In my opinion, if people view the police as the enemy, and not as a resource, the police are unable to perform their job of protecting citizens. Likewise, if the police are illiterate of the issues and intricacies of the neighborhoods they work in, community members are unable to develop this necessary trust of the police. Improved communication between these two groups will undoubtedly enhance the effectiveness of police efforts in this area. Additionally, if residents fear their own neighborhood streets, a community is hardly likely to develop into a thriving community and block watches can only help in creating a sense of community and helping to reduce crime. In this sense, I think the Action Forum set forth solid strategies to make the Hilltop a healthier and safer community.

I was pleased to play a part in this event and, moving forward, I am excited to contribute to the Hilltop Alliance's continued public safety efforts in South Pittsburgh for the rest of the summer. In my remaining time, I will be attending the newly-formed public safety task force's regular meetings. So far, I have done an extensive amount of crime data research and analysis with the Pittsburgh Neighborhood and Community and Information System (PNCIS), a mapping and data system made available through the University of Pittsburgh. I think my research will be an asset and will be able to contribute to the decisions the public safety task force makes in regards to determining areas that are in need of their attention. Community members' familiarity with the area surely plays a strong role, but I think the combination of their knowledge along with data to either corroborate or refute the reputation of an area creates an effective way of determining the best uses of resources.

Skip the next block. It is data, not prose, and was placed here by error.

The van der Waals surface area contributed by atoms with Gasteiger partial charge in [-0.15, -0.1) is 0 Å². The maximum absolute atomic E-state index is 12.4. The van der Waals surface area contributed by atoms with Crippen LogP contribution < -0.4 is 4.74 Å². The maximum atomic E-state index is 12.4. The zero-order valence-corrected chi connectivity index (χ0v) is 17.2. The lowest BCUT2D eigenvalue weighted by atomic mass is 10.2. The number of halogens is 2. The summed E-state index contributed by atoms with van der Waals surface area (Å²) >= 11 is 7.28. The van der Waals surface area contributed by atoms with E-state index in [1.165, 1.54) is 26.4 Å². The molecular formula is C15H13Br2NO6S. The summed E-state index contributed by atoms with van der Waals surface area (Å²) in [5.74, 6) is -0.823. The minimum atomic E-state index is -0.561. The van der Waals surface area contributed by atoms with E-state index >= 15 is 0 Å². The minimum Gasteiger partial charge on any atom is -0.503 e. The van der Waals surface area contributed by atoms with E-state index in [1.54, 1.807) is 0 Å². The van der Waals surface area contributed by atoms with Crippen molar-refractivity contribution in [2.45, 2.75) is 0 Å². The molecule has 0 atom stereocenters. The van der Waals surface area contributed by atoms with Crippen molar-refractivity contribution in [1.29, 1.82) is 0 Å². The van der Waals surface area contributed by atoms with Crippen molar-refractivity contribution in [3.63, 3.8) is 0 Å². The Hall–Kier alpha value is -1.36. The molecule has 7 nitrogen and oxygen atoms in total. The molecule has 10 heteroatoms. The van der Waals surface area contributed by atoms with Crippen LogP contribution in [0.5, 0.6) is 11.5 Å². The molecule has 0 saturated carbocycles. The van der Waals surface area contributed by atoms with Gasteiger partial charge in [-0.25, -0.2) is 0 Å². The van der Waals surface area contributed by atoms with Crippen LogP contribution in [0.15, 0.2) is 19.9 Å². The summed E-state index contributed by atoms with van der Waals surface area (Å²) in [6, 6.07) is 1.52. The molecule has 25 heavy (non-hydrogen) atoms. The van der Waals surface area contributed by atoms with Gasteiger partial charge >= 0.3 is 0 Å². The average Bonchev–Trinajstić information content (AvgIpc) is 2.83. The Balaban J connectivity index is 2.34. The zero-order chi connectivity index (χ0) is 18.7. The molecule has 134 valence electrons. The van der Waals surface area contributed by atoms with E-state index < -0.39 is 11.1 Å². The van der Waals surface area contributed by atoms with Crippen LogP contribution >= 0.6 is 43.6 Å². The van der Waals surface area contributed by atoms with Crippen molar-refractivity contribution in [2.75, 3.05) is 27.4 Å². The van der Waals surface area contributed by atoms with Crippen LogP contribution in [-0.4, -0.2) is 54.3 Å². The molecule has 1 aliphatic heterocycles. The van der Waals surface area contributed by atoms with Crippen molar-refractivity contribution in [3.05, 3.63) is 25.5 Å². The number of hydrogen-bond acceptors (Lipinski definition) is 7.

Final Reflections